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Against the current backdrop of unprecedented monetary stimulus, investors have become increasingly wary of future inflation and its potential degenerative effect on portfolio returns. While deflationary pressures appear more likely in the near term, the COVID-driven stimulus packages have created the potential for inflation once the pandemic has subsided. Predictably, investors are contemplating which asset classes can help hedge inflationary risk and real assets are a natural asset class to offset this risk.
During periods of upward price pressure, both real estate and infrastructure funds have at least some degree of pricing power, meaning they can boost rental income and revenue streams from their underlying holdings. In some cases, the embedded lease and contractual agreements of these holdings are linked to an inflation index, particularly for infrastructure. Therefore, the incomes of such holdings will rise as inflation rises and thus unlike fixed rate bonds, the real rate of return will not be eroded.
In order to examine this hypothesis, we compared traditional asset classes — stocks and bonds — to the real assets mentioned above: real estate and infrastructure. We compared cumulative returns during periods of above average inflation and during positive inflation surprises.¹ Although data is limited for real assets (particularly infrastructure), we analyzed cumulative returns for these four asset classes back to the earliest common date of index inception. Since the 2006 inception of the FTSE core infrastructure index, both real estate and infrastructure assets significantly outperformed U.S. equities and bonds during all periods when U.S. CPI rose above the period’s historical YOY average (1.9%). And during all quarters over the same period when developed world inflation experienced a material positive shock (“positive inflation surprises” defined previously), real assets also significantly outperformed both bonds and equities. Thus, while we have only experienced marginal inflationary pressure over the past 15 years, the data indicates that the inflation hedging mechanisms of real estate and infrastructure assets have been effective in protecting the purchasing power of portfolios. While it is difficult to forecast the ultimate timing, duration, and magnitude of inflation from this point forward, it is clear that real assets should offer a degree of insulation from the adverse effects of inflation.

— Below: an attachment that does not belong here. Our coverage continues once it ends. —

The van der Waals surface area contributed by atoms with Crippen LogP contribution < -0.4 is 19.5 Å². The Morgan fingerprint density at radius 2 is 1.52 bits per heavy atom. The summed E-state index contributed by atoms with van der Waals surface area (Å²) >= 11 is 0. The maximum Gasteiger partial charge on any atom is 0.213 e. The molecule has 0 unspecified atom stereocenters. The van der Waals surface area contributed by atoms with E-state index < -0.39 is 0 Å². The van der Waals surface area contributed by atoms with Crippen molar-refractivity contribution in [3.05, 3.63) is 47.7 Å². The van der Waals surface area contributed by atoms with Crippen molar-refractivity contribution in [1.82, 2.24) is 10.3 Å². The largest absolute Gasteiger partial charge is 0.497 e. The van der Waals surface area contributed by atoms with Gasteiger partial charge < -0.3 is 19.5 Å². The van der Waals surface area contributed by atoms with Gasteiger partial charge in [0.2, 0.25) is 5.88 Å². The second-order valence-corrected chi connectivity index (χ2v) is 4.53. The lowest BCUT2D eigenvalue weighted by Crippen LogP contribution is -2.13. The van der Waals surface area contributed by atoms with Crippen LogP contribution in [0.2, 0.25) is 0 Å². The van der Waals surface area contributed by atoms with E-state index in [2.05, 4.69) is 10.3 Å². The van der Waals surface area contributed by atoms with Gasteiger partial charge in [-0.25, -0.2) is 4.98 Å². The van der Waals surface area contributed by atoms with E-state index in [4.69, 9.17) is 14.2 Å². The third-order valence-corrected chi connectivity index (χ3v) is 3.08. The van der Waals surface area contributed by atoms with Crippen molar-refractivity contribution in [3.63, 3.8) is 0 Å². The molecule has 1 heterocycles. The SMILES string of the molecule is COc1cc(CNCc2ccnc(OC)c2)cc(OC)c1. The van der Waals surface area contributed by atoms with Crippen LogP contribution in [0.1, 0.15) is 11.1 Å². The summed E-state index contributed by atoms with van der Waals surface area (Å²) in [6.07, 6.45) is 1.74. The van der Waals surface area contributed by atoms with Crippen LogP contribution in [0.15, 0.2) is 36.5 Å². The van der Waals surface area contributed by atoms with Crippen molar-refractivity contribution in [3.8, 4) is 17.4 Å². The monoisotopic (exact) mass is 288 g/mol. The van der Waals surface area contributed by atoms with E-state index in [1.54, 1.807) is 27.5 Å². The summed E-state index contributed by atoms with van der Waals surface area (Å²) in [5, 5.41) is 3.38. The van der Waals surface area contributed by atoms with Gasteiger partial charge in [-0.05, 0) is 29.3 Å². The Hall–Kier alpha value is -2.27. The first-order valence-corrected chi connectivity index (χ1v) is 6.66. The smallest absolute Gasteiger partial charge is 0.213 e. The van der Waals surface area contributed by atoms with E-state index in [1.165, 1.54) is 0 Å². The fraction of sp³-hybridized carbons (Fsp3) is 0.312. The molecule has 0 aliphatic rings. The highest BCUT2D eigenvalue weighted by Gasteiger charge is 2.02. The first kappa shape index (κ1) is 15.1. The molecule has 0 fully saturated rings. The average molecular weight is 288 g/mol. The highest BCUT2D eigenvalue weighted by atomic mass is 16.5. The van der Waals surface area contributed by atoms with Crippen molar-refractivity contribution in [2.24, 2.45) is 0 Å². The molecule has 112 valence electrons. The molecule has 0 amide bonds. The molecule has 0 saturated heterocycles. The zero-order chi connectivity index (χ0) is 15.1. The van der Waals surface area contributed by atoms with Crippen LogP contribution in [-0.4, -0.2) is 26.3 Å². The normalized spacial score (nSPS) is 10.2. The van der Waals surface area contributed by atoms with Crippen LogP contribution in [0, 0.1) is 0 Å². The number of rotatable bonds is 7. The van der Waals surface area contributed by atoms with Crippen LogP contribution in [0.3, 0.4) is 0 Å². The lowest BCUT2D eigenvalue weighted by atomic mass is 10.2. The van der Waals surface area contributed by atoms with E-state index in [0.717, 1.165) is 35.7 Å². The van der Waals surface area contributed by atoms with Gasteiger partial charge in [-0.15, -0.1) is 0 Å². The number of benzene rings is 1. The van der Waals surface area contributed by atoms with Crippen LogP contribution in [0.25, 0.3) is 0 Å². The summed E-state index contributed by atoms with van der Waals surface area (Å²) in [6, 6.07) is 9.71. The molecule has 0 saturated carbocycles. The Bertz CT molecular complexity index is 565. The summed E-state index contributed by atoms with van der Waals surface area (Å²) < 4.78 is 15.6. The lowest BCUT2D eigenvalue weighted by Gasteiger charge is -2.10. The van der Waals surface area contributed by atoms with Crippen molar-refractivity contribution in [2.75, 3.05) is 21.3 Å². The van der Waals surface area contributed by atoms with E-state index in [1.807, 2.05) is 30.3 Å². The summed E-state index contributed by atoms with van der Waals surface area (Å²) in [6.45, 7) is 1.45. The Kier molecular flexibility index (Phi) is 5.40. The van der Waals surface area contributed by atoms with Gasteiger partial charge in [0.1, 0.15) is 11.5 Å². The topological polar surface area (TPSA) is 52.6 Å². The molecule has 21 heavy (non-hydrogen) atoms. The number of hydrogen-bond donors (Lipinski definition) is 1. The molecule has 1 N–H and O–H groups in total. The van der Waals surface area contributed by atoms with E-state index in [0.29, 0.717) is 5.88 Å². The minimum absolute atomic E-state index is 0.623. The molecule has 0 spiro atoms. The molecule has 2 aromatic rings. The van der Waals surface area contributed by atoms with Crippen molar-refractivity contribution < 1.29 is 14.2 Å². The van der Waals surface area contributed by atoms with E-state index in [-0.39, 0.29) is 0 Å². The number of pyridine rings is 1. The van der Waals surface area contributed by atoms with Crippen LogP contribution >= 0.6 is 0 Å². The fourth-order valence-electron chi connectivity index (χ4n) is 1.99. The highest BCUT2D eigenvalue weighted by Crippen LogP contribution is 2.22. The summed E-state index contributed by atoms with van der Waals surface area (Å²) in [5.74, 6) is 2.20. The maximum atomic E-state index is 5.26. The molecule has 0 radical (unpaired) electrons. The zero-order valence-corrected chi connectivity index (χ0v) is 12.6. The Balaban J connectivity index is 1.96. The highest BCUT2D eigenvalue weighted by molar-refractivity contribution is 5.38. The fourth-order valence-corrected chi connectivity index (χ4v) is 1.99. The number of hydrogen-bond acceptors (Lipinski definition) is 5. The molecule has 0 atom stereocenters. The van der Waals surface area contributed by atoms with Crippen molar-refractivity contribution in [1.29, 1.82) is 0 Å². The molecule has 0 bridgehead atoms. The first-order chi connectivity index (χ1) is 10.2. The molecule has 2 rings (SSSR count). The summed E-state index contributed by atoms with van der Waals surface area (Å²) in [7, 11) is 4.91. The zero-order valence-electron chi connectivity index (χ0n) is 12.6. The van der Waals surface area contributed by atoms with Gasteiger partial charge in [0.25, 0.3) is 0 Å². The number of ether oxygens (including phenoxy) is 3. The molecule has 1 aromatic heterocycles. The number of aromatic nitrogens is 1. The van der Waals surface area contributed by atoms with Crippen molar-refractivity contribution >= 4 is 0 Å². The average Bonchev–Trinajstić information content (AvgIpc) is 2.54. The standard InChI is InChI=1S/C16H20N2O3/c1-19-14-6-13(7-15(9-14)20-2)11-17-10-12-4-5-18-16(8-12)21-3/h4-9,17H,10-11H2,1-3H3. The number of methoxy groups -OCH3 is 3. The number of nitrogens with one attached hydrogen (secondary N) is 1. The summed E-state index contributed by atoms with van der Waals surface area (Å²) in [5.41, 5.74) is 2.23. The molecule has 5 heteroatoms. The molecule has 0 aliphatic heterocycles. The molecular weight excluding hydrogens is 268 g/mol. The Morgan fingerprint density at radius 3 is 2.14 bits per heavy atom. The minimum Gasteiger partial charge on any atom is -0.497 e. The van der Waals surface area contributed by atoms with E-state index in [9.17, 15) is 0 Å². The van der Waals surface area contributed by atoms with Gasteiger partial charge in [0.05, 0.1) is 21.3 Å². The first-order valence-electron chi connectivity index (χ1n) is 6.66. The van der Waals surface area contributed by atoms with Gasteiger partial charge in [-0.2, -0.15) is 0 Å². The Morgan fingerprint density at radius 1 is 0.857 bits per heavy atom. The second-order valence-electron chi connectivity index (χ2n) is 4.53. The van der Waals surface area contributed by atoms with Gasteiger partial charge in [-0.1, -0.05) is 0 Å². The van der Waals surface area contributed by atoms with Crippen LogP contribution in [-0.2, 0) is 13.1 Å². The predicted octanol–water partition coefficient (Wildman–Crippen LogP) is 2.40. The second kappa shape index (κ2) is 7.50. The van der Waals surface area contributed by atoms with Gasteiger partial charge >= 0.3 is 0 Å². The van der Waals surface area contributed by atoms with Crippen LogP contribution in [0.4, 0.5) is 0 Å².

¹ Surprises to developed world inflation are defined as periods where the expectations to the GDP weighted CPIs of the U.S., UK, and EU were below the actual CPI level by more than 10 bps.
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